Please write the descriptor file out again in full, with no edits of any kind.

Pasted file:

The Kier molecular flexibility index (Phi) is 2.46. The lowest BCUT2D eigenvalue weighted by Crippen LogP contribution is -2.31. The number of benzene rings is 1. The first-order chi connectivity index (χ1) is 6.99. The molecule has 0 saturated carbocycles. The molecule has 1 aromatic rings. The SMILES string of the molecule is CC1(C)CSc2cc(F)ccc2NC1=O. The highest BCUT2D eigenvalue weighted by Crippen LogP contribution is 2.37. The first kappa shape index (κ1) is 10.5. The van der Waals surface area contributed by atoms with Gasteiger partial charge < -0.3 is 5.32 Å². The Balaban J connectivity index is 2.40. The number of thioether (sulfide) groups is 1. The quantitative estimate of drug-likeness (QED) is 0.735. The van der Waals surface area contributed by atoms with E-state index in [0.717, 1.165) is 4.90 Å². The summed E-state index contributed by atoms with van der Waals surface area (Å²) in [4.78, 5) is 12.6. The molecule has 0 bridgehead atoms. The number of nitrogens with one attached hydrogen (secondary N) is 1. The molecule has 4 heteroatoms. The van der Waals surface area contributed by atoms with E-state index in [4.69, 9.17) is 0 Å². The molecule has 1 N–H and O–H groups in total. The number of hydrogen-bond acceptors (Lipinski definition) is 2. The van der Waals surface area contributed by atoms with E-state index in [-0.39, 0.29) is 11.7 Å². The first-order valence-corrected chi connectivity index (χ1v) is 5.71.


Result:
The Kier molecular flexibility index (Phi) is 2.46. The lowest BCUT2D eigenvalue weighted by Crippen LogP contribution is -2.31. The number of benzene rings is 1. The first-order chi connectivity index (χ1) is 6.99. The molecule has 0 saturated carbocycles. The molecule has 1 aromatic rings. The SMILES string of the molecule is CC1(C)CSc2cc(F)ccc2NC1=O. The highest BCUT2D eigenvalue weighted by Crippen LogP contribution is 2.37. The first kappa shape index (κ1) is 10.5. The van der Waals surface area contributed by atoms with Gasteiger partial charge < -0.3 is 5.32 Å². The Balaban J connectivity index is 2.40. The number of thioether (sulfide) groups is 1. The quantitative estimate of drug-likeness (QED) is 0.735. The van der Waals surface area contributed by atoms with E-state index in [0.717, 1.165) is 4.90 Å². The summed E-state index contributed by atoms with van der Waals surface area (Å²) in [4.78, 5) is 12.6. The molecule has 0 bridgehead atoms. The number of nitrogens with one attached hydrogen (secondary N) is 1. The molecule has 4 heteroatoms. The van der Waals surface area contributed by atoms with E-state index in [4.69, 9.17) is 0 Å². The molecule has 1 N–H and O–H groups in total. The number of hydrogen-bond acceptors (Lipinski definition) is 2. The van der Waals surface area contributed by atoms with E-state index in [-0.39, 0.29) is 11.7 Å². The first-order valence-corrected chi connectivity index (χ1v) is 5.71.